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This blog aims to demonstrate how to create and run REST (Representational State Transfer) Web services using the SAP NetWeaver Composition Environment.

Contrary to popular believe getting REST to work with your code can be a bit tricky without the help from Jersey. Being a Sun product, it is developed as the open source Project Jersey and is the reference implementation of JSR 311 ("The Java API for RESTful Web Services").  Jersey takes care of the lower level HTTP processing and provides a way to map a RESTful HTTP Request directly to methods in your Java code. My aim is to get you to create a REST Web service on the SAP NetWeaver Composition Environment with the help from the Jersey libraries and to show you how to implement the most commonly used method calls.

This blog assumes that you are using the SAP NetWeaver Composition Environment (7.1, 7.11 or 7.2) including the corresponding SAP NetWeaver Developer Studio. Also, it is assumed that you have downloaded the required Jersey libraries from


Dealing with the Jersey libraries

Using the SAP NetWeaver Developer studio create an External Library Development Component (DC) project called ‘rest/ext/lib'


Download and import the necessary Jersey jar files into the libraries folder of the external libraries project. At the time of writing this article the following jar files were packaged within a file obtained from the aforementioned URL.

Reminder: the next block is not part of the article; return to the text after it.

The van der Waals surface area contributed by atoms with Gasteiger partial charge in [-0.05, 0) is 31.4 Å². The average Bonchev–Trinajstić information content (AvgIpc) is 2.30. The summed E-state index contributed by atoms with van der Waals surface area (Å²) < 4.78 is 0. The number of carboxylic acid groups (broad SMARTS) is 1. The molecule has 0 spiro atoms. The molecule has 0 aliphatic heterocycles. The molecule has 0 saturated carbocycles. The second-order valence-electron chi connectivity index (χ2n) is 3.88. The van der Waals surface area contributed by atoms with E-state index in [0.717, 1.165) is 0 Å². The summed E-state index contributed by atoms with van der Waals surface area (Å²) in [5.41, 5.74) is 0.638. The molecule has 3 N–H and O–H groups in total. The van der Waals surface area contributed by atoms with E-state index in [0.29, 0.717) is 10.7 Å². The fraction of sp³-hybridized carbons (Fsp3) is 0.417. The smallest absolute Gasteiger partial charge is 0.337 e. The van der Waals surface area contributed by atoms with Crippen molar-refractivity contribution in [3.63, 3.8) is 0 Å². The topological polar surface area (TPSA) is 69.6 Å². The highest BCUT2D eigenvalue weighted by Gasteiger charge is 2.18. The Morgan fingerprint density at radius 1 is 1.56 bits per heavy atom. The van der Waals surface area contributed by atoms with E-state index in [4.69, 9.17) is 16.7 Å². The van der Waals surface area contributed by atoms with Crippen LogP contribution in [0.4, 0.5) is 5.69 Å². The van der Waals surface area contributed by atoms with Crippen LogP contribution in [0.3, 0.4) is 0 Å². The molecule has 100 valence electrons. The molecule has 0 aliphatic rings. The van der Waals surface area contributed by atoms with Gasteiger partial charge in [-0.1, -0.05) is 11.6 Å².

Define 2 public parts of type Assembly and Compilation on the External Library Project; and add the libraries to each public part. The Assembly public part will ensure that your libraries are assembled and deployed with your Enterprise Application Project. The Compilation public part will ensure that your Java code that references the REST libraries will be able to compile. 



Create a Java EE Project

Create a Java EE Web Module Development Component Project and a Java EE Enterprise Application Development Component Project; remember to reference the Java EE Web Module Project. Name the Web Module Project ‘rest/web' and name the Enterprise Application Project ‘rest/ear'



Select the Web Module Project (rest/web) and assign a dependency to the (Compilation - API) public part of the External Library DC Project created in the first step.



Ensure that you select Build Time (on the API and ***) public part - this will ensure that you will be able to reference the Jersey API from within your web development component project.



In order to get Jersey to work you need to configure the Jersey servlet to a URL root. Also, you need to tell Jersey the location of the Java package to scan for REST annotations. This information is part of the web application's web.xml file. The com.sun.jersey.spi.container.servlet.ServletContainer servlet is the main REST class and is part of the JAX-RS API runtime. Notice the url-pattern tag, it indicates all URL requests prefixed with ‘/rest' relative to the context root of the war file needs to be forwarded to the Jersey REST servlet for processing. Note the param-value tag; this is where you specify your Java package that will contain your REST implementation Java files.


Enable the Jersey REST Servlet




Create the Java REST Web service code 


At this point you are finished with the setup and configuration and you can turn your attention over to your Java code. First create a package and create 2 java files as shown in the image below.  




The Material java class will act as your POJO - add the fields and methods below to the class. Remember to add the XmlRootElement annotation before the class declaration. This will ensure that the material values will be represented as XML elements in an XML document that will be used within the HTTP response.